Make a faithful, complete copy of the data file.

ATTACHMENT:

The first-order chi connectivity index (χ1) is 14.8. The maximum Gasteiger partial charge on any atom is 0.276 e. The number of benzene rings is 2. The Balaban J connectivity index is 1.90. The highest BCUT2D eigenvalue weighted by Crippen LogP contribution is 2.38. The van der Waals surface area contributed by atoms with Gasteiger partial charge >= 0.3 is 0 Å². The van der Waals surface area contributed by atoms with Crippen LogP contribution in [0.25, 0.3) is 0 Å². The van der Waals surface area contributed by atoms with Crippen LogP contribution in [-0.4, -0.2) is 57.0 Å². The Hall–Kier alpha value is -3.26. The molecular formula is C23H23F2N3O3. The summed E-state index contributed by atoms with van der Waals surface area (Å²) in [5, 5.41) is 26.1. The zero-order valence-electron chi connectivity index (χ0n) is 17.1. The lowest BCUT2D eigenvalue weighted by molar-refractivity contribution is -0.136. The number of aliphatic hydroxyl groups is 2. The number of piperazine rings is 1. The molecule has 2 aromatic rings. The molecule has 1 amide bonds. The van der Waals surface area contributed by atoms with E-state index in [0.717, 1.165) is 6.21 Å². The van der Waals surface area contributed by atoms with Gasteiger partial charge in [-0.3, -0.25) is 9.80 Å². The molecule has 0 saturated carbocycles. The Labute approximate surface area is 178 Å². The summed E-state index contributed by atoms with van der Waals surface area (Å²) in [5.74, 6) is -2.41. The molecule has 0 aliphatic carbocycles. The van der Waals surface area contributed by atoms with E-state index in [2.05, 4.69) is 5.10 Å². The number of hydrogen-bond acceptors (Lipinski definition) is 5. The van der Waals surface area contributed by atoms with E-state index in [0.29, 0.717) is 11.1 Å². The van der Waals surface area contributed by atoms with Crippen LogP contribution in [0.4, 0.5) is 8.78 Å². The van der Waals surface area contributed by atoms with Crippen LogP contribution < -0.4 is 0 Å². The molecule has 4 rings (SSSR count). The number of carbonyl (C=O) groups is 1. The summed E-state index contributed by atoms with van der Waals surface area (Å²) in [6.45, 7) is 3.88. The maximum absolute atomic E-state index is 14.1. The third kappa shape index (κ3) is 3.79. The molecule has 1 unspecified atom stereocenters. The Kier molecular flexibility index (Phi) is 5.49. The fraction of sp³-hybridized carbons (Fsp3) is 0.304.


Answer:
The first-order chi connectivity index (χ1) is 14.8. The maximum Gasteiger partial charge on any atom is 0.276 e. The number of benzene rings is 2. The Balaban J connectivity index is 1.90. The highest BCUT2D eigenvalue weighted by Crippen LogP contribution is 2.38. The van der Waals surface area contributed by atoms with Gasteiger partial charge >= 0.3 is 0 Å². The van der Waals surface area contributed by atoms with Crippen LogP contribution in [0.25, 0.3) is 0 Å². The van der Waals surface area contributed by atoms with Crippen LogP contribution in [-0.4, -0.2) is 57.0 Å². The Hall–Kier alpha value is -3.26. The molecular formula is C23H23F2N3O3. The summed E-state index contributed by atoms with van der Waals surface area (Å²) in [5, 5.41) is 26.1. The zero-order valence-electron chi connectivity index (χ0n) is 17.1. The lowest BCUT2D eigenvalue weighted by molar-refractivity contribution is -0.136. The number of aliphatic hydroxyl groups is 2. The number of piperazine rings is 1. The molecule has 2 aromatic rings. The molecule has 1 amide bonds. The van der Waals surface area contributed by atoms with E-state index in [0.717, 1.165) is 6.21 Å². The van der Waals surface area contributed by atoms with Gasteiger partial charge in [-0.3, -0.25) is 9.80 Å². The molecule has 0 saturated carbocycles. The Labute approximate surface area is 178 Å². The summed E-state index contributed by atoms with van der Waals surface area (Å²) in [5.74, 6) is -2.41. The molecule has 0 aliphatic carbocycles. The van der Waals surface area contributed by atoms with E-state index in [2.05, 4.69) is 5.10 Å². The number of hydrogen-bond acceptors (Lipinski definition) is 5. The van der Waals surface area contributed by atoms with E-state index in [0.29, 0.717) is 11.1 Å². The van der Waals surface area contributed by atoms with Crippen LogP contribution in [0.4, 0.5) is 8.78 Å². The van der Waals surface area contributed by atoms with Crippen LogP contribution < -0.4 is 0 Å². The molecule has 4 rings (SSSR count). The number of carbonyl (C=O) groups is 1. The summed E-state index contributed by atoms with van der Waals surface area (Å²) in [6.45, 7) is 3.88. The maximum absolute atomic E-state index is 14.1. The third kappa shape index (κ3) is 3.79. The molecule has 1 unspecified atom stereocenters. The Kier molecular flexibility index (Phi) is 5.49. The fraction of sp³-hybridized carbons (Fsp3) is 0.304.